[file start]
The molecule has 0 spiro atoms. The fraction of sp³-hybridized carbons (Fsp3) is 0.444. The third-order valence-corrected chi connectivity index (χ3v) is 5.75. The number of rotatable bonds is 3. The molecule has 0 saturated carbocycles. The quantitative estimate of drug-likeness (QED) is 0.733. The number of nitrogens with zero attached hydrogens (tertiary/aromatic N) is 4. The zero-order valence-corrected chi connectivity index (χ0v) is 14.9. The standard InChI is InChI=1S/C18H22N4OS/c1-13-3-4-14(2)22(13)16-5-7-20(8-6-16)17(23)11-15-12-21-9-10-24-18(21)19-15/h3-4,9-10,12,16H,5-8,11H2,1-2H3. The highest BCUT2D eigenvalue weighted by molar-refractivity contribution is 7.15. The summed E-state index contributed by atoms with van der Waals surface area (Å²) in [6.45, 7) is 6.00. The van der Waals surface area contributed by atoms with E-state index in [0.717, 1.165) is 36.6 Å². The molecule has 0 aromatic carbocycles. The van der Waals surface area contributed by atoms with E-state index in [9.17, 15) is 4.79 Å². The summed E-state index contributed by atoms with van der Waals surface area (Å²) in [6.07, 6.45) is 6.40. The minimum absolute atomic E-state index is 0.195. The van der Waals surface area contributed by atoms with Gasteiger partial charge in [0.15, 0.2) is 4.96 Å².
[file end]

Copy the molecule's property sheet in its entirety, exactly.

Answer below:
The molecule has 0 spiro atoms. The fraction of sp³-hybridized carbons (Fsp3) is 0.444. The third-order valence-corrected chi connectivity index (χ3v) is 5.75. The number of rotatable bonds is 3. The molecule has 0 saturated carbocycles. The quantitative estimate of drug-likeness (QED) is 0.733. The number of nitrogens with zero attached hydrogens (tertiary/aromatic N) is 4. The zero-order valence-corrected chi connectivity index (χ0v) is 14.9. The standard InChI is InChI=1S/C18H22N4OS/c1-13-3-4-14(2)22(13)16-5-7-20(8-6-16)17(23)11-15-12-21-9-10-24-18(21)19-15/h3-4,9-10,12,16H,5-8,11H2,1-2H3. The highest BCUT2D eigenvalue weighted by molar-refractivity contribution is 7.15. The summed E-state index contributed by atoms with van der Waals surface area (Å²) in [6.45, 7) is 6.00. The van der Waals surface area contributed by atoms with E-state index in [0.717, 1.165) is 36.6 Å². The molecule has 0 aromatic carbocycles. The van der Waals surface area contributed by atoms with E-state index in [9.17, 15) is 4.79 Å². The summed E-state index contributed by atoms with van der Waals surface area (Å²) in [6.07, 6.45) is 6.40. The minimum absolute atomic E-state index is 0.195. The van der Waals surface area contributed by atoms with Gasteiger partial charge in [0.15, 0.2) is 4.96 Å².